Playing games with certification: An idea whose time has come?
Gamers are problem solvers at heart. They just solve problems that are a little out-of-the-ordinary, like jumping on a turtle’s head and then kicking its shell into an oncoming line of ambulatory mushrooms that are spoiling for a fight. The mushrooms go flying and the fight is averted. Problem solved! Even if you go into plumbing, however, you aren’t likely to encounter a corresponding scenario in real life. So all of those turtle-stomping frolics aren’t helping you learn anything useful, despite the theoretical model proposed by Gary Larson.
Or perhaps there’s good reason to reconsider the value of all those hours spent huddled in front of a TV or PC monitor. In a blog post that appeared last week at the Training Industry website, Training Industry Magazine editorial director Michelle Eggleston argues that corporate training may soon be revolutionized by increased adoption of gamification, or using game thinking and game mechanics to promote problem solving and encourage learning. Playing games, the argument goes, makes us more creative and adaptable thinkers.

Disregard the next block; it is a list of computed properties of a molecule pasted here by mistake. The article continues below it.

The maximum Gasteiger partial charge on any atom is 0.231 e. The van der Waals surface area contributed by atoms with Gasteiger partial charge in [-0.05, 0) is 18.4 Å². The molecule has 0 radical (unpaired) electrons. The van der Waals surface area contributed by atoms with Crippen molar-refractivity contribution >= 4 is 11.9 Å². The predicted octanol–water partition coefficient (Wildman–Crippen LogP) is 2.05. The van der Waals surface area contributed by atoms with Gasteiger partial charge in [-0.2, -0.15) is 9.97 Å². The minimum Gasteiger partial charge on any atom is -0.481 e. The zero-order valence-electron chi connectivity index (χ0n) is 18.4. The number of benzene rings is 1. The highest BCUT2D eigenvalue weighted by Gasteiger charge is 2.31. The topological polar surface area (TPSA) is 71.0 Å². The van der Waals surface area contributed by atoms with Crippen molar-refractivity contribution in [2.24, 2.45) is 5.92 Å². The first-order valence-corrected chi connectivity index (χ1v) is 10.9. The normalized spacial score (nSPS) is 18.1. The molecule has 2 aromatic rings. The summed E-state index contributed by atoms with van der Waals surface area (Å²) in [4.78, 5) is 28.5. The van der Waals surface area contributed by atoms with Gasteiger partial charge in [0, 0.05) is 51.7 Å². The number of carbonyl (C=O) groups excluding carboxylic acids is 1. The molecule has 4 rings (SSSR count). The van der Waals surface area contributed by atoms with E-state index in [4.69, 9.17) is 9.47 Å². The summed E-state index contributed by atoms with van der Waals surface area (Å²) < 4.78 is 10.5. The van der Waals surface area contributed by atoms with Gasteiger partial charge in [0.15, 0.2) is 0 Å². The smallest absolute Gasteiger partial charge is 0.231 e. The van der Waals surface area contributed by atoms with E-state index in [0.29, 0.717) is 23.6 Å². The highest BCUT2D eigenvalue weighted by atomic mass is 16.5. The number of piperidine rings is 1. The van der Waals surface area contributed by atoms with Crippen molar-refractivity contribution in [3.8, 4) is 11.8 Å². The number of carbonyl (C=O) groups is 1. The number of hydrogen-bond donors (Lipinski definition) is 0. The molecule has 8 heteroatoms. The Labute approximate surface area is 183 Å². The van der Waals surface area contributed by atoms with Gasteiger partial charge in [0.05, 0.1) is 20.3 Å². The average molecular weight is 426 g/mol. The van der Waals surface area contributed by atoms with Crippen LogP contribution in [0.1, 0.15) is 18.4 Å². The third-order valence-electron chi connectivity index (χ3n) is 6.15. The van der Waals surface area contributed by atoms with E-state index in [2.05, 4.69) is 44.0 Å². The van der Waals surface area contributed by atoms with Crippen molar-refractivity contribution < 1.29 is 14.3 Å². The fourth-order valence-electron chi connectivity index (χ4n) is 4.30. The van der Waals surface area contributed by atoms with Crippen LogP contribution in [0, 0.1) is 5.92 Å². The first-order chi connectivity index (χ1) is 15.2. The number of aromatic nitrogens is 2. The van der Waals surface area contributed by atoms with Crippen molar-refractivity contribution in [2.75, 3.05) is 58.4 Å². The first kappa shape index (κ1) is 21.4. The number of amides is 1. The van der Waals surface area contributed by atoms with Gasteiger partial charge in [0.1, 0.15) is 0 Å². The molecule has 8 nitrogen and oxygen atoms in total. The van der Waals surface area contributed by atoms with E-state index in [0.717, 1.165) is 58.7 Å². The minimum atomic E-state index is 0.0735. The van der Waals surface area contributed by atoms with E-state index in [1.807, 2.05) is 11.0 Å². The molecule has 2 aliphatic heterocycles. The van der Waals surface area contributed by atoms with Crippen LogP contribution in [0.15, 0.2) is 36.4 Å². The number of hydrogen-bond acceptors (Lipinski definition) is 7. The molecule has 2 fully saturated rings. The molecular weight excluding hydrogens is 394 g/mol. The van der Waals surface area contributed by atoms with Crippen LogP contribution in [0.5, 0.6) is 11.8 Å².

There’s already a thriving gamification trend in areas of business like marketing, or research and development. And there are more than a few corporations that already offer advanced game learning solutions. So it’s not entirely unlikely that gamification could gain a foothold in certification. Eggleston contends that research has demonstrated the effectiveness of gamification at motivating and encouraging learning, influencing behavior, driving innovation, fortifying skills and acquiring knowledge. And while playing games is demonstrably popular among millennials, Eggleston says that adults are far from immune — a study released earlier this year found that the single largest game-playing demographic is women over the age of 40.
If it sounds a little far-fetched that games and game playing could gain a foothold in IT certification, it’s worth noting that there’s a gamification corporation, Innovation Games, that already offers a certification program. You can become a Certified Collaboration Architect (CCA) by taking advantage of training seminars in cities around the world. And there’s a popular quiz widget at GoCertify (to cite just one example) that helps visitors test their knowledge of OSI networking.
Certification candidates probably shouldn’t expect to encounter Super Oracle Bros., say, or maybe The Legend of Cloudera, the next time that they purchase a certification training bundle. It might not be too many more years, however, before games are commonplace certification learning tools.